Recently, Sunod signed a movie with an Australian producer for a Nepalese feature film.
Sunod’s focus is on all his careers. As an officer for the Australian government for which he works six months of the year, he has the rest of the months for his creative pursuits.
He is continuing with his videos and small skits on Facebook, where he boasts of having more than 50k followers. That has given him the avenue to showcase his own merchandise called Unstoppables. “It’s a hoodie brand, we sell clothing and T-Shirts, and the brand is very popular. Last year we made 500 hoodies and sold it in a couple of days. Thanks to the videos, we are able to sell our merchandise,” he says.
Perhaps it won’t be wrong to assume that Sunod has outpaced many of his peers from Nepal in at least one respect: he has not had a dull moment in Australia.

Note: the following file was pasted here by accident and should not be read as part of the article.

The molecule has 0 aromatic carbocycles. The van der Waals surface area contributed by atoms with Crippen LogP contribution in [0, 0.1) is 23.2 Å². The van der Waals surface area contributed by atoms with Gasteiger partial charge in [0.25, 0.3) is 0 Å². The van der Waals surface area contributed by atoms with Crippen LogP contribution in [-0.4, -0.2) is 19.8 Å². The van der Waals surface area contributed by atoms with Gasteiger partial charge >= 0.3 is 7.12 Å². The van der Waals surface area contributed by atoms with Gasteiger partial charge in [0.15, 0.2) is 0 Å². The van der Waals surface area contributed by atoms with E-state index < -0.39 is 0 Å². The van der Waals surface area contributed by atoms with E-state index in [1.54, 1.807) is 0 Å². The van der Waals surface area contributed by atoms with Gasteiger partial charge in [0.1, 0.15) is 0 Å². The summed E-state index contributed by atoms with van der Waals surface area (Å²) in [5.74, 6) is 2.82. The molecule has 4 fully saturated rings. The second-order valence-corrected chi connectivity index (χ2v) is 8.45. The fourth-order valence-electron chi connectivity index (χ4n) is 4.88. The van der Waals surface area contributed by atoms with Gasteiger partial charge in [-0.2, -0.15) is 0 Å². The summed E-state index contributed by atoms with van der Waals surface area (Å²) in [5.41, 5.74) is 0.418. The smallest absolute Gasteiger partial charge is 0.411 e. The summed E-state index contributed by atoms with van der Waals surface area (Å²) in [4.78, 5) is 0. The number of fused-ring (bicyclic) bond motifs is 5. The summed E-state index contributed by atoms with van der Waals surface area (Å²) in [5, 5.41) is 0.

“I love being called an Australian Nepali, but your heart is Nepalese because that’s where you were born. I fell in love with Australia immediately, and both countries have equal value in my heart. The community here in Australia is also very good and has never given me any moment to miss Nepal and the culture I grew up with. I have been working with the Indian community here too, so I am socially and culturally tied here.”
Refreshingly versatile, Sunod moves through the world with a drive and passion. “For the future, I would like to give something back to the community,” he says, adding, “I am a bit of an influencer, people follow me so I want to give positive information to everyone and be a good role model.”